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Microsoft's Sunrise app acquisition to improve mobile email experience

Microsoft has acquired Sunrise to improve the mobile email and calendaring experience in Outlook.

Microsoft's acquisition of startup Sunrise is an attempt by the software maker to improve the user experience in its clunky Outlook email application for iOS and Android mobile devices.

Microsoft announced the acquisition last week, saying it would continue to offer the Sunrise calendaring app as a standalone product on the iOS App Store, Google Play and the desktop. Financial details were not disclosed.

The Sunrise app provides calendaring tools via a Web client. One of Sunrise's strengths is its ability to sync and consolidate calendars from different providers. For example, Sunrise users can RSVP to events on Facebook, which will appear on their Google Calendar, thanks to integrations between Sunrise and third-party apps.

While integration details between Sunrise and Microsoft technology have not yet been disclosed, the Sunrise app is expected to give users a more consistent experience between their calendar, third-party apps, and the Microsoft Outlook mobile client, without having to toggle between separate applications, according to Microsoft.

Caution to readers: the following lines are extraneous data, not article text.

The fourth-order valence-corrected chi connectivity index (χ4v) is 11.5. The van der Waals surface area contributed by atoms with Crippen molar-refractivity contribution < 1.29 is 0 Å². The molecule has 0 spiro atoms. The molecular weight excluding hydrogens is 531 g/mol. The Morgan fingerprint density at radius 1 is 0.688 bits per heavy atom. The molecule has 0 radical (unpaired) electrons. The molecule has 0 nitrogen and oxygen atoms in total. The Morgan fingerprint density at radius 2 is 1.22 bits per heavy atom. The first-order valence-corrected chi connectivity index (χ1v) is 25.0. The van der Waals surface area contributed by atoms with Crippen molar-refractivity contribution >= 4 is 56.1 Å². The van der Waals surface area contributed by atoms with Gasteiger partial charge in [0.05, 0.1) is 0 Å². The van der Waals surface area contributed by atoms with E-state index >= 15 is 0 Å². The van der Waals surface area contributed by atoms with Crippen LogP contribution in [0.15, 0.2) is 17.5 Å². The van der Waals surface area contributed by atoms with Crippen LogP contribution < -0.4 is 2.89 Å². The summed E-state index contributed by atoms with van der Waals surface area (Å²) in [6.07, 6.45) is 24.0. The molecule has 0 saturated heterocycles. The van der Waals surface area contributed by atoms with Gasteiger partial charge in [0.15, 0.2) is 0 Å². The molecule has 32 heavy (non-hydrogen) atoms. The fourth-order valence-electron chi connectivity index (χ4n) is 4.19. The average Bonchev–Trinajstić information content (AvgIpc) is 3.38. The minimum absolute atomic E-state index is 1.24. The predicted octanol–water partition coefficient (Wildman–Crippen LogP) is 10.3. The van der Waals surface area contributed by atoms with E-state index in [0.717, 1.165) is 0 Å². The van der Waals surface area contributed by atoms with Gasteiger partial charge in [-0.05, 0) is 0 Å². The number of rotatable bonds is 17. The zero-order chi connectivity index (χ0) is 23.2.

"Email acts as a conduit to data and actions that tend to be located elsewhere, and in order to process messages, users have to switch in and out of different applications, [which is] difficult," Javier Soltero, general manager of Outlook and former CEO of mobile email app maker Acompli, said in a video posted to the Microsoft blog.

The Sunrise acquisition, along with Microsoft's recent Acompli purchase, will help the company advance its mobile collaboration strategy and compete with other vendors who are also shifting focus to mobile productivity, including IBM and Google.

Startups like Acompli and Sunrise are helping large UC players like Microsoft become more agile and to adjust their product strategies to keep pace with market trends. Many email platforms like Outlook were not created for a mobile environment, so the user experience can suffer, said Frost & Sullivan analyst Melanie Turek.

"We are seeing a real need for vendors to move to this mobile-first approach, ahead of even the desktop experience, and this acquisition shows Microsoft is paying attention to this trend," Turek said.

Rajesh Jha, corporate vice president for Microsoft Outlook and Office 365, said in a blog post that the company recognizes the need to overhaul the way people use mobile calendars.

"We believe a reinvention in the way people use calendars on mobile devices is long overdue," he said.

Let us know what you think about the story; email: Gina Narcisi, news writer and follow @GeeNarcisi on Twitter. 

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It's small but good to see Microsoft aren't letting Apple trample all over them- just yet. Another two quick acquisitions will let off warning bells.
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